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What is that big nobby thing left on my lilies? then other nobby thing did not get swollen up ..just a few did, do i leave them alone or what? I wanted it ask before I cut them down, I do just cut them down right?
DonnaMack wrote:Moby, does that work even if it's a hybrid? .
Reading between the lines, the answer is no. While you can grow the seeds of hybrid lilies, the resulting plants will not be the same as the parent, and will will have different flowers. That's not necessarily a bad thing, as there is hardly a lily flower out there that isn't pretty. But, as you suspect, the seedlings will not be copies of the mother.
The exception is that some "hybrids" are actually hybrid strains. A strain is a group of hybrid lilies of the same origin, but are somewhat genetically different. Yet, they all possess pretty much the same traits. They are kind of like a species, but of hybrid origin. These can be grown from seed, assuming they were actually pollinated by another of the same strain (and not some other lily), and be expected to look like the parents. The problem is that most companies don't tell you if such and such lily is a strain or not. Most existing strains are trumpet type lilies, and older varieties. Most common are African Queen and Midnight. Nearly all other lilies are either hybrids or species.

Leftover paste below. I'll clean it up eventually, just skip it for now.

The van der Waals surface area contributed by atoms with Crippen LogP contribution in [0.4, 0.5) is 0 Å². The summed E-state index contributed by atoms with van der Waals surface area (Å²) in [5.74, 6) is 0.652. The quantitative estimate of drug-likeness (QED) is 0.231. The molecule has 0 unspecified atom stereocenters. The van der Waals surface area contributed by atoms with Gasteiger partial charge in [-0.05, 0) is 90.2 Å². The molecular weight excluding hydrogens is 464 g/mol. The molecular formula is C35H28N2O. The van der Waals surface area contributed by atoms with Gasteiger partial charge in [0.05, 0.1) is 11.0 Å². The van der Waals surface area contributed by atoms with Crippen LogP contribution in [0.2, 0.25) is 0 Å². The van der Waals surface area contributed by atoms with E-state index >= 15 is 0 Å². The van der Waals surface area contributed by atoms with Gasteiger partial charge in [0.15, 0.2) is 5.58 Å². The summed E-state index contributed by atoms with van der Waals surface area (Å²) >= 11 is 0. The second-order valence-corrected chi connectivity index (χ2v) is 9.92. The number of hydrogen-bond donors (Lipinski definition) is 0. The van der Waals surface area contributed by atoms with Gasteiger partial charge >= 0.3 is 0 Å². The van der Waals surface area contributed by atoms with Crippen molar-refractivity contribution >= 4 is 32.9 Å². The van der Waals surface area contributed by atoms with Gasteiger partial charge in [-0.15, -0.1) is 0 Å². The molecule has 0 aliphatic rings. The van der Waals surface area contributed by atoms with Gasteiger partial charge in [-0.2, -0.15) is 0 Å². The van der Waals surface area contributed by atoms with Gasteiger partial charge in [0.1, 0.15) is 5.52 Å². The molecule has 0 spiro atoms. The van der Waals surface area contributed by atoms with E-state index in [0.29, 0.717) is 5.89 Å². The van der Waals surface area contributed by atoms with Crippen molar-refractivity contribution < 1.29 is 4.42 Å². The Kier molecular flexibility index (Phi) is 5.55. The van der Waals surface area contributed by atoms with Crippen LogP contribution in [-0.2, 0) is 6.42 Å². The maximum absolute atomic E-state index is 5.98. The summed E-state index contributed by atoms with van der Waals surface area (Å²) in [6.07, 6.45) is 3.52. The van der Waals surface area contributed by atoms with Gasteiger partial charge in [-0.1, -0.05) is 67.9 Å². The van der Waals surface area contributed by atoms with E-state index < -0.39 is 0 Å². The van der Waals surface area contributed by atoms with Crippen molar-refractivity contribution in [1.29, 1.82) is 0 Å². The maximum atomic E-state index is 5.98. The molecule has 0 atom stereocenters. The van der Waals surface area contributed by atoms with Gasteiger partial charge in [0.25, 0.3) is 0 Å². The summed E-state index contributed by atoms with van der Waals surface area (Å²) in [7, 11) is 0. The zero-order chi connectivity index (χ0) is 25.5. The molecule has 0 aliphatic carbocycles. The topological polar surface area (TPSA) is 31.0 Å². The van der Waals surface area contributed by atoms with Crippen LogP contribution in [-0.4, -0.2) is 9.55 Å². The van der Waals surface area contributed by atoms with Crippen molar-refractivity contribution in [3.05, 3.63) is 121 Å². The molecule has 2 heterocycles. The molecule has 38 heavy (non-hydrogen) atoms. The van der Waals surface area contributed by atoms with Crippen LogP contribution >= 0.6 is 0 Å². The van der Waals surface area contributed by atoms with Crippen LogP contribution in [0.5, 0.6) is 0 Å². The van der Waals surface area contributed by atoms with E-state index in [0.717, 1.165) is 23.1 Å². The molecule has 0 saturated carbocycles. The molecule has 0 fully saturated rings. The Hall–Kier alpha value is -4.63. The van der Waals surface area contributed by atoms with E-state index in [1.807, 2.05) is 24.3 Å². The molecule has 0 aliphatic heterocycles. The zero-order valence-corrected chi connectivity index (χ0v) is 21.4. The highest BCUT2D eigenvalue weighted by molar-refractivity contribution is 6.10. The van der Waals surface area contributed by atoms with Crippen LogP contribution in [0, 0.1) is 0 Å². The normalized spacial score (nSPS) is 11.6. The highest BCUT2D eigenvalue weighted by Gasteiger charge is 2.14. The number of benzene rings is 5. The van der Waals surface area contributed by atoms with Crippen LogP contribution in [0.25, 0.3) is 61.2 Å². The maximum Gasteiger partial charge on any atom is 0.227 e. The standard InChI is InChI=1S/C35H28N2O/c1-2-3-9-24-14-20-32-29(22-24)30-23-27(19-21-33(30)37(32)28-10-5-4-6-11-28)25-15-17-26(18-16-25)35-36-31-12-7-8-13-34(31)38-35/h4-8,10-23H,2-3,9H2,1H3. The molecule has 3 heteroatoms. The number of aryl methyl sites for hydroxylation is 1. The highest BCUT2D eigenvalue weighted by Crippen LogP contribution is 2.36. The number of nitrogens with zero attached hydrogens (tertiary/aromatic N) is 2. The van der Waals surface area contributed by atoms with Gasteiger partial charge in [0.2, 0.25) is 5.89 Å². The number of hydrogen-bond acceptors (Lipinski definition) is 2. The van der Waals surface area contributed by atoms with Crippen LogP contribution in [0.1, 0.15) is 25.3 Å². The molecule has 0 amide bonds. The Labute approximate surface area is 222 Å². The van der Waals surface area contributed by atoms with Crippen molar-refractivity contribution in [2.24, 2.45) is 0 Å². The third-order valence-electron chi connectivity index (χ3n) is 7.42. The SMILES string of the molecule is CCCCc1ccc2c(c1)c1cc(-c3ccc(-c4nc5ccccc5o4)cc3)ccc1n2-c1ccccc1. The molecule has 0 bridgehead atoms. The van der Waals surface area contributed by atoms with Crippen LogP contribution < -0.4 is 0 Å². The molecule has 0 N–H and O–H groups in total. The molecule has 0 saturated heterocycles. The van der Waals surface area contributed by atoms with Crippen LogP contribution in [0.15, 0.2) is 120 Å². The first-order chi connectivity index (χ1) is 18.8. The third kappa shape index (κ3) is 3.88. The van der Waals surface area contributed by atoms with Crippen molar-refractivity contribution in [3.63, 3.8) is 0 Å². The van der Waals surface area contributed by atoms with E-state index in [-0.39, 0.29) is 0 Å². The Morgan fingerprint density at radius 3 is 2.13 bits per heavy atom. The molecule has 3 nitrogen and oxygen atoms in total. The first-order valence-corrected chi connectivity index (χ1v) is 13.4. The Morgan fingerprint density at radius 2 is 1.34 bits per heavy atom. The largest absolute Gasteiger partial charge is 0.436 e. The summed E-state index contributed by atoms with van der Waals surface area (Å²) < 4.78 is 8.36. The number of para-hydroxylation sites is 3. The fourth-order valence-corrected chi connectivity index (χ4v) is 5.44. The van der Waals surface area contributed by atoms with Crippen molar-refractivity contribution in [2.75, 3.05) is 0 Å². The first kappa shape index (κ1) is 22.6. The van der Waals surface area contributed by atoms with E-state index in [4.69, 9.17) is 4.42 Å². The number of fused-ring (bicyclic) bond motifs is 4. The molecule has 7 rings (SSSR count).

Rick, that's what I suspected. The same seems to be true with old fashioned perennials and annuals. There are a lot of F-1 (filial one) hybrids, which are the results of the cross mating of often very different plants. Hybridizers love to create them because they don't come true from seed (buy more!), although you can divide them, which I've noticed many people are reluctant to do. That's why I love the old open pollinated flowers.